Lewis Johnston: That is a good question, and the discussions we have had with the BEIS team initially focused on the question of capacity, because obviously we are talking about quite a large number of cases. The decision to go for more of a market-based approach, with a list of approved bodies rather than a single monolithic provider, was probably the right one. I appreciate that the Bill is taking more of a principles-based approach than saying that the arbitrators have to be accredited in a certain way. It is more about having the competency and impartiality.
Each of the bodies, if they are to be approved, will have to meet the criteria in one way or another. Speaking just for the Chartered Institute of Arbitrators, all our members are bound by our code of ethical and professional conduct, which covers issues such as integrity and fairness, disclosing conflicts of interest, ensuring that you are competent to take on the appointments you are given, trust and confidence in the process, and transparency around fees. That would address a lot of things.
Also, anyone that we were to appoint—should we become one of those approved suppliers—would have to make clear and sign a declaration at the outset, which disclosed any potential conflicts of interests or anything that might be perceived as such, as well as declaring they were competent and had the capacity to take on these cases. That would mitigate the risk of them having to resign or of delays in processing the case.
Lewis Johnston: I would welcome more detail on exactly what the approval criteria would be and what the role of the approved suppliers under the scheme would be. There has been a good degree of engagement from the Department so far, but what the criteria would be has not yet been published. However, I know that they are coming shortly. That will be the crucial point in terms of assessing what the role of these appointing arbitration bodies would be.
Lewis Johnston: I understand the intention is that it would be the simpler, perhaps smaller party cases going through to the scheme, and I think that is correct. Given that the emphasis is on simplicity, accessibility and managing the costs, any scheme that had to accommodate the intricate, large-scale cases would encounter some problems in terms of balancing the two. Again, I point to precedents with things like the business arbitration scheme. It is difficult at this point to assess exactly what the appropriate fee level would be, because you would have to properly assess exactly how much work will be involved in each case—obviously not until they had come through—but I think that in the simpler cases that could be set at a level that was affordable. As some of Melanie’s members had made clear, it needed to be at quite a modest level for it to be accessible to them.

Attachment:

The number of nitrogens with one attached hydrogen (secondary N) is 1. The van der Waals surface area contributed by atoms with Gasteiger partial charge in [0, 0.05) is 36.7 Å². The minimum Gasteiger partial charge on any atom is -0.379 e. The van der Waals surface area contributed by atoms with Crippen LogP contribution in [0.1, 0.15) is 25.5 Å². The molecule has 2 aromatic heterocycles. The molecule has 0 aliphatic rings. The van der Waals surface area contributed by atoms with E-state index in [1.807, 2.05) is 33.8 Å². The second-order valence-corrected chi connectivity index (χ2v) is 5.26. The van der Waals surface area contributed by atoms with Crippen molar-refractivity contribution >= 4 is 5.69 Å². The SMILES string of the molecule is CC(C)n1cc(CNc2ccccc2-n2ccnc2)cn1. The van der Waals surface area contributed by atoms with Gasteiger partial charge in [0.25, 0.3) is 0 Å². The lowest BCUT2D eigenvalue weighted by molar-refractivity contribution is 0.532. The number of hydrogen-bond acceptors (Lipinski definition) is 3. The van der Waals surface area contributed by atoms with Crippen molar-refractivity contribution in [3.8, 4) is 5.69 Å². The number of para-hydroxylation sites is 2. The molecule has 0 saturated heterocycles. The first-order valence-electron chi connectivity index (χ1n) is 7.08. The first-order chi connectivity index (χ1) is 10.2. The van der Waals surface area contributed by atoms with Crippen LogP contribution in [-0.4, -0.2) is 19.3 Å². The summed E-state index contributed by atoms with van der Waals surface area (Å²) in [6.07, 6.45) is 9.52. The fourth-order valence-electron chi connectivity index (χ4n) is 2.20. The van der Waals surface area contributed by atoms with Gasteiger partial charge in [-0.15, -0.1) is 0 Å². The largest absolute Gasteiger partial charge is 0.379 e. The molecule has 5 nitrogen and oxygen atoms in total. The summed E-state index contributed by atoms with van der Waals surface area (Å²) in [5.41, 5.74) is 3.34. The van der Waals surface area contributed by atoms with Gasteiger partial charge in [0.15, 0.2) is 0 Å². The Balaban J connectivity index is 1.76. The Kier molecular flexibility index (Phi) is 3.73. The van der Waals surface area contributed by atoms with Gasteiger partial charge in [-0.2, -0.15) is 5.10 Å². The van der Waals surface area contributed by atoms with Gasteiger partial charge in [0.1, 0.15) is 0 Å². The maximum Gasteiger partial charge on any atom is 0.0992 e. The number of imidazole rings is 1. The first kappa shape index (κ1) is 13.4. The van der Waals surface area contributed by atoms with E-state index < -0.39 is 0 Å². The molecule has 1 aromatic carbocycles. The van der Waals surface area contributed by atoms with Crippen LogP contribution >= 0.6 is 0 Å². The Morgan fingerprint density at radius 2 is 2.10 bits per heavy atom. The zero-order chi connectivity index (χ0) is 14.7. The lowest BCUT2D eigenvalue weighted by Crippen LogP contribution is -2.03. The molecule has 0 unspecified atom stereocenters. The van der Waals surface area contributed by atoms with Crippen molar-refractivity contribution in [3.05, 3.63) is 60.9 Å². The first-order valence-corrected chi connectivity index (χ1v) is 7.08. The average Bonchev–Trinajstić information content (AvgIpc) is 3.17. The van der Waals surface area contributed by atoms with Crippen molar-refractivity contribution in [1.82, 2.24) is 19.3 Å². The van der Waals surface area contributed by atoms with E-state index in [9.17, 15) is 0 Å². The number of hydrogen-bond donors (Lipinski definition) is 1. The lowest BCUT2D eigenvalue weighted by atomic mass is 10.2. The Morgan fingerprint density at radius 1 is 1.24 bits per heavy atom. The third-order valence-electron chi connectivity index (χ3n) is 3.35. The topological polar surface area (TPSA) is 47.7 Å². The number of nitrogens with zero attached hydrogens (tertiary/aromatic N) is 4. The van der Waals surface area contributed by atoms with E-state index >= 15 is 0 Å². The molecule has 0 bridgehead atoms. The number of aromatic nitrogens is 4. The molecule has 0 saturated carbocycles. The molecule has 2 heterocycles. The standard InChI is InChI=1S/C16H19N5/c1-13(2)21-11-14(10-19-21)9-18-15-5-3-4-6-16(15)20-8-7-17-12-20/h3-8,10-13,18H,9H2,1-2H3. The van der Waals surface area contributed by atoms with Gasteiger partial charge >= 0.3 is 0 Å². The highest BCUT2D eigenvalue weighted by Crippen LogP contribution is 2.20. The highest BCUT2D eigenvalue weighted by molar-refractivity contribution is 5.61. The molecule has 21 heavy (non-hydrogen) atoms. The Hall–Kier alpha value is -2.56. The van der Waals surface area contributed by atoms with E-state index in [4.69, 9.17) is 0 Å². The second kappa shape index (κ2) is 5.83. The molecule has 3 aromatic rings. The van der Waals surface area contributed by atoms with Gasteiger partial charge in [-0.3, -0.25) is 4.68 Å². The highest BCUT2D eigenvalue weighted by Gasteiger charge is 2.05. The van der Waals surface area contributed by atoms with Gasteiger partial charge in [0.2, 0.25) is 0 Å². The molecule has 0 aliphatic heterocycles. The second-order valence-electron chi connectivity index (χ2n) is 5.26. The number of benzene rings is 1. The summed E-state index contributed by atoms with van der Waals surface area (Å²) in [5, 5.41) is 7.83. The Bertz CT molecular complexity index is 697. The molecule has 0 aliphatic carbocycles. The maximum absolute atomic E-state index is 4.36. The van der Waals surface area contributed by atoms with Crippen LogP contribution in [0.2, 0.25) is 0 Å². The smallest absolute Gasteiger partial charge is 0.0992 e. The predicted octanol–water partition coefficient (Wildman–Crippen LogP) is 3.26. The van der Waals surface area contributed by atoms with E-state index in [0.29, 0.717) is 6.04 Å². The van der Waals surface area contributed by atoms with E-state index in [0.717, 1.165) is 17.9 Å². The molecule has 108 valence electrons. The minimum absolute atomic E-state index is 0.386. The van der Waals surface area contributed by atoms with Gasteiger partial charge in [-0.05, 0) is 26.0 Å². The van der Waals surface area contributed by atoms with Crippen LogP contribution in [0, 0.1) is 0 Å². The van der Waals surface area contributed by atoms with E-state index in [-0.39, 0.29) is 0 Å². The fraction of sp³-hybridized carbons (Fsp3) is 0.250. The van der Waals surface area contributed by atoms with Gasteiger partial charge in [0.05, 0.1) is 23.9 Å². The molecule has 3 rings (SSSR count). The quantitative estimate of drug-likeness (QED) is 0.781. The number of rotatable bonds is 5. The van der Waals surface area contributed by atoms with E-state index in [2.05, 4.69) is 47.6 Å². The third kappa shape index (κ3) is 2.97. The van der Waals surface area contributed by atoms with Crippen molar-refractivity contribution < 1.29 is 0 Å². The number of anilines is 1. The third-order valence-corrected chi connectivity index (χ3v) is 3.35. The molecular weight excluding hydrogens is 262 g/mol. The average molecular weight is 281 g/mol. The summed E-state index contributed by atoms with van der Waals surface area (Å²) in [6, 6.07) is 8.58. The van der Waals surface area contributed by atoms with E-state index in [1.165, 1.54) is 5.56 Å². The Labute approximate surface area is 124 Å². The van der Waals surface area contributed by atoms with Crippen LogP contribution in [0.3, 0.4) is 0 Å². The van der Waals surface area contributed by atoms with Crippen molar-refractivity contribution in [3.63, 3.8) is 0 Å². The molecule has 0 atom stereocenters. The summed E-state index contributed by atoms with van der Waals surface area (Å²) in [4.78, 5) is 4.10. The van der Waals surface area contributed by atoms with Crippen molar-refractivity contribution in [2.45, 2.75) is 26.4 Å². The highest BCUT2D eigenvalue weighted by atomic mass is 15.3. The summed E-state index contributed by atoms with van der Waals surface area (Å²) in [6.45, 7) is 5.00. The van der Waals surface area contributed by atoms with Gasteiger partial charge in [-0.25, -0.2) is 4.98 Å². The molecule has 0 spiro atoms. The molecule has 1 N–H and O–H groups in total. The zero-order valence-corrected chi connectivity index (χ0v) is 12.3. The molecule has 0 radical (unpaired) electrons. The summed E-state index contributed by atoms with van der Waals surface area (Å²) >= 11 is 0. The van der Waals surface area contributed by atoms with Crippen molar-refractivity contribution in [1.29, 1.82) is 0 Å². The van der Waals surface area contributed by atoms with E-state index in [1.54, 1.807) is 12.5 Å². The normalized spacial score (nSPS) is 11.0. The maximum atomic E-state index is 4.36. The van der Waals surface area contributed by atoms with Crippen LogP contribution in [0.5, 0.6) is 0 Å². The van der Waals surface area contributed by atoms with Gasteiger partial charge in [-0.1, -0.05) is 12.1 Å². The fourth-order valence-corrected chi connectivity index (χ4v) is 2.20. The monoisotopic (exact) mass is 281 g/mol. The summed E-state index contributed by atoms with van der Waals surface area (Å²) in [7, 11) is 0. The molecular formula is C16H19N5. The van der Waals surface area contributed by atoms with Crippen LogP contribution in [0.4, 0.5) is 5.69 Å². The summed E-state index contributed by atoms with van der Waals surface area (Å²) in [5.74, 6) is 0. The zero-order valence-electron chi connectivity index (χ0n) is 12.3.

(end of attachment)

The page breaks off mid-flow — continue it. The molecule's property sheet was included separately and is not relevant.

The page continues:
In terms of how the arbitration bodies would manage a variation in the complexity of cases, even it was perhaps the smaller, more simpler end of the spectrum, there will still be variation. We would maintain—this would apply to other bodies as well—lists and databases of arbitrators who would be suitable. Based on the nature of the case that came through, there would be a shortlist drawn up based on who had the requisite skill sets to handle that case. The pool that we would draw from should be broad enough to be able to cater to different types of cases and different sectors and so on.
Lewis Johnston: I would not want to commit to exactly what it would involve until we got to that stage, but I refer again to the precedent set by our own business arbitration service, which is designed to produce an award within 90 days. It is meant to be documents only, and that is £1,250 plus VAT per party. If it was a very straightforward case—if it was documents only and it followed the same processes—I imagine it could be in the same ballpark in terms of fee level. The best thing would be to have real clarity around what the fees were and how they apply to each case, and for there to be perhaps an assumption against having a hearing, and, if there was a hearing to be requested, very clear guidance on what fee that would entail. Perhaps for a half-day hearing, a certain level. For the business arbitration scheme, there is an option for that. It is £500 for a half-day hearing. Again, the assumption is that the cost could be fixed at those initial costs per party, and that a hearing would not be necessary. It would be documents only.
Lewis Johnston: I think so. I think that would be the assumption. I think it is right that there is an option to go for a hearing if it is requested, but I think that the default assumption should be that it is documents only. That is most in keeping with the intention and aim of the Bill, which is to have very clear, rapid-fire means of redress.
Lewis Johnston: No, that has covered most of it. The Chartered Institute of Arbitrators will be making a written submission to the Committee later this week as well, so that might clarify or refine some of the points that I have raised. We are very pleased to have been invited to give evidence here today, and we will be pleased to engage with the Committee as you continue with the work of refining exactly what the scheme and the process will be.
Thank you very much for your evidence.
Ordered, That further consideration be now adjourned.—(Felicity Buchan.)
Adjourned till this day at Two o’clock.